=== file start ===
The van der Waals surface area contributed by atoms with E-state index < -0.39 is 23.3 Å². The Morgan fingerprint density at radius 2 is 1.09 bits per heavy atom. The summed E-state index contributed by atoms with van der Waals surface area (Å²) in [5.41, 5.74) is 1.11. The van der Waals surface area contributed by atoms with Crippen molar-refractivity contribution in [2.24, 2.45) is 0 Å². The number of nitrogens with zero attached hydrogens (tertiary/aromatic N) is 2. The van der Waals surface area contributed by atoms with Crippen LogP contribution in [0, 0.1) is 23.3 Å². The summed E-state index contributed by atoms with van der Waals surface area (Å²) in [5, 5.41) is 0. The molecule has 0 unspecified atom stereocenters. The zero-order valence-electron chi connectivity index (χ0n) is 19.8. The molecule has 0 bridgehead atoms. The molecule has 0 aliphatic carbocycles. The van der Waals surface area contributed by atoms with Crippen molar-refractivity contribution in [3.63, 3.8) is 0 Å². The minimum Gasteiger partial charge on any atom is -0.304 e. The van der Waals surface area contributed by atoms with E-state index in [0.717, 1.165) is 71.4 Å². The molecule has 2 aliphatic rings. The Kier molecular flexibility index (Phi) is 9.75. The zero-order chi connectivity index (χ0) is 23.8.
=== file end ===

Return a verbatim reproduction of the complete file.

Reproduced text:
The van der Waals surface area contributed by atoms with E-state index < -0.39 is 23.3 Å². The Morgan fingerprint density at radius 2 is 1.09 bits per heavy atom. The summed E-state index contributed by atoms with van der Waals surface area (Å²) in [5.41, 5.74) is 1.11. The van der Waals surface area contributed by atoms with Crippen molar-refractivity contribution in [2.24, 2.45) is 0 Å². The number of nitrogens with zero attached hydrogens (tertiary/aromatic N) is 2. The van der Waals surface area contributed by atoms with Crippen LogP contribution in [0, 0.1) is 23.3 Å². The summed E-state index contributed by atoms with van der Waals surface area (Å²) in [5, 5.41) is 0. The molecule has 0 unspecified atom stereocenters. The zero-order valence-electron chi connectivity index (χ0n) is 19.8. The molecule has 0 bridgehead atoms. The molecule has 0 aliphatic carbocycles. The van der Waals surface area contributed by atoms with Crippen molar-refractivity contribution in [3.63, 3.8) is 0 Å². The minimum Gasteiger partial charge on any atom is -0.304 e. The van der Waals surface area contributed by atoms with E-state index in [0.717, 1.165) is 71.4 Å². The molecule has 2 aliphatic rings. The Kier molecular flexibility index (Phi) is 9.75. The zero-order chi connectivity index (χ0) is 23.8.